Keith Blackwell, M.D., Ph.D.
Harvard Medical School Department of Genetics
Using the model organism C. elegans, we study how regulatory pathways that are important in growth control influence stress defenses and aging, as well as relationships between stem cell function and aging.
We are particularly interested in understanding mechanisms through which aging is influenced by insulin/IGF-1 and TOR signaling, two pathways that are of critical importance in cellular growth, renewal, and differentiation.
We are also interested in elucidating mechanisms that influence aging of germline and somatic tissues, and in understanding a signaling pathway through which C. elegans germline stem cells communicate with their niche to modulate stress resistance and aging of the entire organism.
Keith Blackwell is a Senior Investigator and Section Head of Islet Cell and Regenerative Biology in Immunobiology at the Joslin Diabetes Center, and professor of genetics at Harvard Medical School. He became interested in the C. elegans system as a postdoctoral fellow, when he collaborated with Jim Priess to investigate whether the developmental regulator SKN-1 functions as a transcription factor. He later began to work with C. elegans in his own laboratory, which now focuses on this model organism. The Blackwell lab has extended its work on C. elegans oogenesis, early embryonic development, and relationships between stress and stem cell function to the stem cell field.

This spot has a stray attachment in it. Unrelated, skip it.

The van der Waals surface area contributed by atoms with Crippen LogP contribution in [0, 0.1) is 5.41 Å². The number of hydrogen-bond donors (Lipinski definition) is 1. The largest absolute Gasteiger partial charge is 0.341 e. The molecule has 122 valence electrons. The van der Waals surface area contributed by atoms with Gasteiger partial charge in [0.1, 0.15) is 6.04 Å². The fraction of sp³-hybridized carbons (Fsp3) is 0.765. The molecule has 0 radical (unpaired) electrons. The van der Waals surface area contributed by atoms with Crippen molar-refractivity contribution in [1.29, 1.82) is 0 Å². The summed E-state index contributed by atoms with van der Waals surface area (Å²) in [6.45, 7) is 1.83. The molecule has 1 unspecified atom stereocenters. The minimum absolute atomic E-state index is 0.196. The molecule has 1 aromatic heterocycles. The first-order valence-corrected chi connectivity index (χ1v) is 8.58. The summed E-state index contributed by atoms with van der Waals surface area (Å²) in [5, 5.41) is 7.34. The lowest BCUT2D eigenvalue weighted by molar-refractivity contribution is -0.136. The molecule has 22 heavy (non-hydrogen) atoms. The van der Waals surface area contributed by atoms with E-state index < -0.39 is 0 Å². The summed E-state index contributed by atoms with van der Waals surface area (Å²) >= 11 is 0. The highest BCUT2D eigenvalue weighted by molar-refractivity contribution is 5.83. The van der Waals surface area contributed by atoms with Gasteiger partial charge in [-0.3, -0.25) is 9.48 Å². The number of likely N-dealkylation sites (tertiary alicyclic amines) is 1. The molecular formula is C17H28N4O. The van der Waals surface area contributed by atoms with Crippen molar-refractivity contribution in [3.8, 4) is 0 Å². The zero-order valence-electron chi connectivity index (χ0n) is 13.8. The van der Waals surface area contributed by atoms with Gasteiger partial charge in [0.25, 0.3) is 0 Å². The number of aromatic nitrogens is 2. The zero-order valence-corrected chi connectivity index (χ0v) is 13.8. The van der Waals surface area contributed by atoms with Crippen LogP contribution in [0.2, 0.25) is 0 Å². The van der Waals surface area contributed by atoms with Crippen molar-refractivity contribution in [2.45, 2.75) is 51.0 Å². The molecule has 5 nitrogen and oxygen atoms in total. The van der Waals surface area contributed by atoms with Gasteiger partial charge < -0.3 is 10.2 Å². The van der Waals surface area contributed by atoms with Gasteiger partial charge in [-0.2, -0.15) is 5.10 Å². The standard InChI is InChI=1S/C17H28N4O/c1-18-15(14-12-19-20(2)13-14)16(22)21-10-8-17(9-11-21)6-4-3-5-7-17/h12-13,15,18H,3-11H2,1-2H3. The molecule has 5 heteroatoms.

Blackwell received a B.S. in Chemistry from Duke University in 1978, then entered the Medical Scientist Training Program at Columbia University. He earned his M.D. from Columbia University in 1987, and his Ph.D. in Microbiology in 1988. His thesis work with Dr. Frederick Alt focused on the mechanism and regulation of immunoglobulin gene assembly. After medical school he rejoined the Alt lab to pursue a career in research, and conducted his postdoctoral fellowship with the late Dr. Harold Weintraub at the Fred Hutchinson Cancer Research Center in Seattle. There, Blackwell studied functions and DNA recognition properties of basic-helix-loop-helix protein transcription factors. He started his own lab at the CBR Institute and Harvard Medical School in 1993 and in 2004 moved to Joslin Diabetes Center as a Senior Investigator and Head of the Section on Developmental and Stem Cell Biology.